But there are places where teeth can literally do that. In the Solomon Islands, many local people still use traditional currencies–teeth–and these currencies have actually surged in value thanks to the global recession.
How Teeth Became Currency
The people of the Solomon Islands probably chose to use teeth as currency for the same reason that cowry shells were popular in other places. They are small, transportable, and highly durable. You can identify them by sight and know that you’re getting paid what you’re supposed to be paid. That gives them an advantage over metal coins, which can be shaved or scraped to steal value from the coin.
The other advantage of teeth currency is that it’s rare, but not too rare for use on the islands. Money resources have to be fairly scarce to carry value. In this case, teeth from animals that are hard to hunt can serve the purpose well. Metals like gold, however, are too scarce on islands to be useful as a currency.
Concerns about Dolphin Teeth
Dolphin teeth are used on several of the Solomon Islands for currency. Some environmentalists are concerned that the practice endangers dolphin populations. Partly, this is related to the sheer scale of the hunts conducted. Hunters head out in groups of 20 or 30 canoes and drive them into the shallows. Hunters bang rocks together to create a sonic barrier that dolphins cannot escape, then kill the dolphins in shallow water.
More than 1600 dolphins were killed for their teeth and meat in 2013 alone. At least 15,000 dolphins have been killed since tracking of the practice began in the mid-1970s. Heightened killing of dolphins in recent years makes the practice even more dangerous to the populations.
It was thought that the use of dolphin teeth as currency had stopped in the 19th century, but the practice returned in the mid-20th century, and it has thrived. It was given a local boost by the global recession, which caused fiat currencies to lose value. Many commodity currencies have increased in value as a result, including dolphin teeth. From 2008 to 2013, the value of dolphin teeth increased fivefold. The teeth are especially valuable for traditional uses, such as dowries.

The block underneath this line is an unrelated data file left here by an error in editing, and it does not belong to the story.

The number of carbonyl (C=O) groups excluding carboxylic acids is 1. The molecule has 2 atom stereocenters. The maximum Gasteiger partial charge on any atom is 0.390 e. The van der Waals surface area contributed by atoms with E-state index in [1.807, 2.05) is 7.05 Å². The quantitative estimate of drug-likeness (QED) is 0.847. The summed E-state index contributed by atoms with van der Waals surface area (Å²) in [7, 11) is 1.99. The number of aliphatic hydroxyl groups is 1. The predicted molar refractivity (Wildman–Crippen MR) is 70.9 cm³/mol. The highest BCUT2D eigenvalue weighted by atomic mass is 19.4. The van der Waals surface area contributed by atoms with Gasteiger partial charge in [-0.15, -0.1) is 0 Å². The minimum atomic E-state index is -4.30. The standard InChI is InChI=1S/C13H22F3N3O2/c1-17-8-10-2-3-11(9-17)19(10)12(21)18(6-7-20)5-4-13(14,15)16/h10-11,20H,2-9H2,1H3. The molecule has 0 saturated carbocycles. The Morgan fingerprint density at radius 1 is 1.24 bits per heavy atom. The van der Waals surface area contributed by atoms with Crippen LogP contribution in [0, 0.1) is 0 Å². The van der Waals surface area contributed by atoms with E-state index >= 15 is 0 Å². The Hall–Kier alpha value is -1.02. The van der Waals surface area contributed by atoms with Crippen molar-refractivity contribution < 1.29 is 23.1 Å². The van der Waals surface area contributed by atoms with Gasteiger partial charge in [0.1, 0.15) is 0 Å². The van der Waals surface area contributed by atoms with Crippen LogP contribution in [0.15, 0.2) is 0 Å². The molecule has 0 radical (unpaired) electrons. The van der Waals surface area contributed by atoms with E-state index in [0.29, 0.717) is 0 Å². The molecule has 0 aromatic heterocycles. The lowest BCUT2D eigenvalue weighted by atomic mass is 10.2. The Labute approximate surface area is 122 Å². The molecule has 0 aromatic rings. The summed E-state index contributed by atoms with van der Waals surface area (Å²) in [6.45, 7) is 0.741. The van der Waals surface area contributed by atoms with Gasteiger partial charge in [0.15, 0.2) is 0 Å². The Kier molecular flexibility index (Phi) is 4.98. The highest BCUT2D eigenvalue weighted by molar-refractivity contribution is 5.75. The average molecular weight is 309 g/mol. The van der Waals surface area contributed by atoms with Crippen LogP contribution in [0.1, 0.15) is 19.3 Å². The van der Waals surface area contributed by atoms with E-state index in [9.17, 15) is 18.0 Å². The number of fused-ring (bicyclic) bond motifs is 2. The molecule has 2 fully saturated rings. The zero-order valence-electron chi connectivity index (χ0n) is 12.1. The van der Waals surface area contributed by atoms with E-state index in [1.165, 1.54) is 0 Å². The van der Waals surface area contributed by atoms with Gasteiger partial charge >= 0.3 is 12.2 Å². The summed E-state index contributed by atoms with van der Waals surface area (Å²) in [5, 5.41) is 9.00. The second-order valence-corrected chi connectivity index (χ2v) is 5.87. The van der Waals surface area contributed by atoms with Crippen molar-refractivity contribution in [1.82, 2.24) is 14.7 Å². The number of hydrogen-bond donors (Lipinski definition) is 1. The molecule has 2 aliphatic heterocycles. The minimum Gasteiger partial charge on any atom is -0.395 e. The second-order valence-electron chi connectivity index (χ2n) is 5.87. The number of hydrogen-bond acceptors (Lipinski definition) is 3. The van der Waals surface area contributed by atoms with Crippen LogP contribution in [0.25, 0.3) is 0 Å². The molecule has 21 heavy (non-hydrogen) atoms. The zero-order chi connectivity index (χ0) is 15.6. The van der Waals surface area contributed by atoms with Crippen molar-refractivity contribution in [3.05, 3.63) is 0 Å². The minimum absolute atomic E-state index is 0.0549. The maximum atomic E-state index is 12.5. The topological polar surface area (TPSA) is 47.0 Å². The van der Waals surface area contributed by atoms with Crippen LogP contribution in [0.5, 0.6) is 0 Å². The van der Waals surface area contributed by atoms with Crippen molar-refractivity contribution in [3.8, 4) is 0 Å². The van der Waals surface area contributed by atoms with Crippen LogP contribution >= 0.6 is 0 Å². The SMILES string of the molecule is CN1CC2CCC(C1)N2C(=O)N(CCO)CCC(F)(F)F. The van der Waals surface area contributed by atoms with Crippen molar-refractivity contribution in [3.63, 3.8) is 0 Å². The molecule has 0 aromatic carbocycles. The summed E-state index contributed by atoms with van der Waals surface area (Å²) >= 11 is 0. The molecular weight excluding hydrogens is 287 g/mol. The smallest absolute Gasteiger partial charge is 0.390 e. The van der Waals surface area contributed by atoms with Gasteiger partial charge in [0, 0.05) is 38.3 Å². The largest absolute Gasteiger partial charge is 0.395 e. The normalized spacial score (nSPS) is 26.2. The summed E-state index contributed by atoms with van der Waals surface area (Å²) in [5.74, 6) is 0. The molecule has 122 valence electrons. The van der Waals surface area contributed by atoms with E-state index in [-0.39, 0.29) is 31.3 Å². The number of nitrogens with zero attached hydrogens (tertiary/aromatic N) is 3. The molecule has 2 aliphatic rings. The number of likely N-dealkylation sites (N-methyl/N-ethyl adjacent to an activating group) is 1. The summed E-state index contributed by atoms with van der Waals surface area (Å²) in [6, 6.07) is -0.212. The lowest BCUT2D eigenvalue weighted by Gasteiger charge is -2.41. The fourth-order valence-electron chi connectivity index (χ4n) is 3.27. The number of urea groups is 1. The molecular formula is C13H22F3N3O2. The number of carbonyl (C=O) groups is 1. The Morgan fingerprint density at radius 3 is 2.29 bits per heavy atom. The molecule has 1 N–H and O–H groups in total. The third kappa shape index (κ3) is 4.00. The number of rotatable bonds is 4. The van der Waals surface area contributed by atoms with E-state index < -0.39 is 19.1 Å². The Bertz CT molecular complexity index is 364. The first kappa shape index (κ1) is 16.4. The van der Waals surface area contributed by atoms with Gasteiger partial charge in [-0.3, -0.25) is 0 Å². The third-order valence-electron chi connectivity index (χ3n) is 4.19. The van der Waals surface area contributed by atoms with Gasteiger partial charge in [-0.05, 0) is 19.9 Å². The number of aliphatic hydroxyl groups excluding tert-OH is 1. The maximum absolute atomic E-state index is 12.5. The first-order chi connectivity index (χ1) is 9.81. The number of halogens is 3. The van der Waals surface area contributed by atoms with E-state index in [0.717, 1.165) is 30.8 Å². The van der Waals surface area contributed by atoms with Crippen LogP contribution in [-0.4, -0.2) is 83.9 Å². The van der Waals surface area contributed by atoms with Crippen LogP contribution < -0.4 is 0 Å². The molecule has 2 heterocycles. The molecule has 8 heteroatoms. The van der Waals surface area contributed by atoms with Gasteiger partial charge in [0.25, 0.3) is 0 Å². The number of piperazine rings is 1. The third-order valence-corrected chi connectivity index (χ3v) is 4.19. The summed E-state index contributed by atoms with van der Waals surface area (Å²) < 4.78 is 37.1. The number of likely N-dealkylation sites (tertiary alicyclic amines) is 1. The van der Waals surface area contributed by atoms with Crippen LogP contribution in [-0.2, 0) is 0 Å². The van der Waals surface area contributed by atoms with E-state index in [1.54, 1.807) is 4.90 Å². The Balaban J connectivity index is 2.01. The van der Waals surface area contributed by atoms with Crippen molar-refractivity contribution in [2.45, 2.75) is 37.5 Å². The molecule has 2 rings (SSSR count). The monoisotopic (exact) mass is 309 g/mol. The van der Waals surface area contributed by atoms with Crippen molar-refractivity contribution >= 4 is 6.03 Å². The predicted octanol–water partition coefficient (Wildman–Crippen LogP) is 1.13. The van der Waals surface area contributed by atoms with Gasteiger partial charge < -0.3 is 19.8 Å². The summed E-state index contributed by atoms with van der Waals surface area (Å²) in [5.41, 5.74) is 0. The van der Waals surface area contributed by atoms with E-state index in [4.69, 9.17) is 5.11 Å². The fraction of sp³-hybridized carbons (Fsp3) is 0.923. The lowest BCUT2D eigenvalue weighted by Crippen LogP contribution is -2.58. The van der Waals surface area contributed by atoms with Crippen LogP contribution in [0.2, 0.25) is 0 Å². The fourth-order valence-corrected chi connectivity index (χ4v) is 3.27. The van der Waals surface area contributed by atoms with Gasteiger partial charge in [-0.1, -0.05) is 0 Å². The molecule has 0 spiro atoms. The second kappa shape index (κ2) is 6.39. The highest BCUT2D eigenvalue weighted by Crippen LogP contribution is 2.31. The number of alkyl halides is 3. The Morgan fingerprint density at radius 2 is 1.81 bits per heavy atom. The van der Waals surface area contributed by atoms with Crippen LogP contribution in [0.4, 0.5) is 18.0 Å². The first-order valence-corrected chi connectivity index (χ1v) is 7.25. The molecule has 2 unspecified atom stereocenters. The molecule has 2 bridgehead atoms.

In 2010, an environmental group tried to stop the killing by offering locals cash if they wouldn’t hunt. However, that deal broke down in 2013, when villagers say the organization wasn’t fulfilling its promises.
Bats Could Be Saved by the Value of Their Teeth
On one Solomon Island, though, the story is the opposite. Researchers think that flying foxes might be saved precisely because their teeth are valuable. On the island of Makira, people use the teeth of flying foxes–the largest type of bat–as currency. As with dolphin teeth, the bat’s teeth are valued especially for traditional uses, such as dowries.
But the situation on Makira is different. First, the scale of hunting is different. Bats are not taken down by the thousands in mass hunts. They are still hunted individually for their meat, with the teeth being something of a byproduct. The other difference is that there are two species of flying foxes on Makira. People favor hunting the larger species because it offers more meat and its teeth are large enough to be used as currency. This larger species is not endangered. Hunting it could actually help free up room in the ecological niche for the smaller species, which is endangered.
Researchers also think that the traditional tie with the bats will make it easier to convince locals that conservation practices are both necessary and desirable.
Your Teeth Are More Valuable Than Gold
Speaking of conservation, it’s important to remember that you should work hard to conserve your teeth. Natural teeth are invaluable, and once they’re damaged or lost, they can never be restored to their original state.
However, if your natural teeth are lost, we do have tooth replacements that are almost as good. Dental implants can replace your teeth and fulfill all the vital functions of your teeth, such as looking attractive, speaking clearly, and helping you bite and chew food.